Under the leadership of the CITY OF PALATKA City Commission and the City Manager, together with Airport
Staff and Passero Associates, Airport Engineers, Palatka is an aviation portal of the future, steeping
in the riches from its historical past.
Jasper Kennedy "Kay" Larkin
in his Lockheed Bomber.
The Airport was founded in 1938 with just 214 original acres. On June 1, 1942, the U.S. Navy, under a government
lease, acquired the airport from the City and subsequently in 1943, acquired additional land. On August 21, 1942
the airport was officially named “Kay Larkin Field”, for a local U.S. Army Air Corp pilot instructor and Palatka
native killed during the Second World War. In 1946, the War Assets Administration turned the airport back to the
Shortly thereafter, the United States Postal Service, realizing the value of the location, included a Palatka leg
in their north Florida airmail run. This postal air service ran from Tallahassee to Lake City to Gainesville to
Ocala to Orlando up the east coast to Sanford to Deland to Palatka to St. Augustine to Jacksonville back to Gainesville
and to Lake City and back to Tallahassee. See First Flight, postmarked 7-AM, March 25, 1947.
1963 Terminal Building as
it still stands today.
In the early 1960’s, it appeared likely commercial service would be initiated in the Palatka area. To accommodate
this service, a terminal building of approximately 1,400-sq. ft. was constructed and dedicated in January of 1963.
In September of 1963, South Central Airlines started servicing Palatka and the Central Florida area and continued
for approximately two years, discontinuing service in 1965.
Shortly thereafter, the City leased operation to outside FBOs but resumed complete operation in the early 1980’s.
And over the decades, Palatka’s founding fathers initiated capital improvements and developed infrastructure, a
series of improvements that not only continues today, but has progressed us forward into today’s world of General
Aviation. In fact, during just 2008 and 2009 alone, more than $8 million dollars has been invested. This included
not only airfield improvements such as runway/taxiway resurfacing and drainage preservation projects but also the
installation of the long awaited AWOS III-T, new hangars, and the most visible improvement to date: a 4,000 sq ft,
all inclusive brand new FBO/Terminal Building, which is now open and is the showpiece of the City.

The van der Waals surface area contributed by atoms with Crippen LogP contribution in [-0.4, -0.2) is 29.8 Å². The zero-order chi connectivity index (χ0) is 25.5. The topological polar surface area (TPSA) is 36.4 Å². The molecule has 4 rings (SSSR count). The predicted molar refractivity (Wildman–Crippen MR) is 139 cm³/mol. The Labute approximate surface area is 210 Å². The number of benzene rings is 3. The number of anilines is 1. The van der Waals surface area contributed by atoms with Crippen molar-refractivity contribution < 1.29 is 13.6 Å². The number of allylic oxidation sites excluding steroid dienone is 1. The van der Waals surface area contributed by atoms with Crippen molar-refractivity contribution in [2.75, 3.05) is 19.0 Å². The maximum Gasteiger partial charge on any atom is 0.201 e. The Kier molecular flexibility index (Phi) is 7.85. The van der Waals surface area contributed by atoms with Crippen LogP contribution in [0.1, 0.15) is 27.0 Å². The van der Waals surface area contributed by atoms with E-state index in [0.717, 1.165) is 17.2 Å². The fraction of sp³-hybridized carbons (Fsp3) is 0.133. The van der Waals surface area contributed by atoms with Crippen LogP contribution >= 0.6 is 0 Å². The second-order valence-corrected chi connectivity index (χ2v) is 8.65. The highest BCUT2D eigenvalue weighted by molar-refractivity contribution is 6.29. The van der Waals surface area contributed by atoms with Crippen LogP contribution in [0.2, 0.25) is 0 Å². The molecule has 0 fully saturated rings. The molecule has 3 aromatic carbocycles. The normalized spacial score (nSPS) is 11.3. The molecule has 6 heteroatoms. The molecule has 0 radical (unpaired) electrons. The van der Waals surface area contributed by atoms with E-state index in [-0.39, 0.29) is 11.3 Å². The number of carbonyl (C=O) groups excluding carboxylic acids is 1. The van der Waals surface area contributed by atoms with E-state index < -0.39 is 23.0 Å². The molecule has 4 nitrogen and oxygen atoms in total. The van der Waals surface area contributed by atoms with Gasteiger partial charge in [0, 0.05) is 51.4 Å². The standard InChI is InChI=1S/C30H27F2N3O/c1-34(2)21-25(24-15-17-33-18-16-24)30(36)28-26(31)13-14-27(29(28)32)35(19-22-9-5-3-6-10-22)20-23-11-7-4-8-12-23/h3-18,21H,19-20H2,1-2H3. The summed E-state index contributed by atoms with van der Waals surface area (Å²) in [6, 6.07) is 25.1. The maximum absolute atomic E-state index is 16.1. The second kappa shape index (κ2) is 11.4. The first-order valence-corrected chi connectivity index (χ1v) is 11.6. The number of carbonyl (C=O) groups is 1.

New FBO/ Terminal Building
Dedicated July 2009
Palatka Municipal Airport is the gem of the City, having grown to over 730 acres. It features three (3) active runways,
3000’ pvd., 3500’ pvd., MIRL, PAPI, and the 6003’ Primary Runway 09/27, pvd., MIRL, PAPI, GPS, and NDB, accommodating
65,000 lb duel wheel landing.
With the earlier closure of the forth runway, Palatka now features an adjacent Industrial Park with attached Business Park.
On field sits the General Ramp area, 54 t-hangers, 3 Commercial Hangers, 2 Executive Hangers, 1 Corporate Hangar, and
self-serve/full-serve fuel capabilities for both 100LL and Jet A, over the wing and single point.
From the Corsairs of WW II to the Gulf Streams of today, this aviation port in Palatka has been part of a local
transportation system that was once dominated by river boats of old for maritime traffic, maritime that’s still
supported by the Fort Gates Ferry of today and the familiar sight of barges servicing a river peppered with local
modern industry. This aviation port in Palatka has been part of a local transportation system that offers buses
and historical trolleys over the road; where Amtrak and CSX rides the rails and major highways are only the next
red light away. Today the Airport is the leader of that transportation system.
Ideally located, Palatka Municipal Airport is prime for the picking in the economical and development boom being
experienced in northeast Florida. Airport construction, upgrades, and capital improvement projects have elevated
28J to a “hot spot” for industrial and commercial development.
Palatka Municipal Airport’s Master Plan calls for additional improvements that will coincide with such an explosion
and continue the City’s vision of an inland transportation hub; an aviation port of integrated multimodal transportation,
anchoring the area’s business and commercial trade.
The 1942 “Kay” Larkin Memorial still stands today as it was dedicated decades ago. On field still stands an original
Quonset Hut of WW II, a military spec and bunker style structure. And mixed in with the plethora of design group aircraft,
modern military aircraft from all service branches still frequent Kay Larkin Field for training exercises.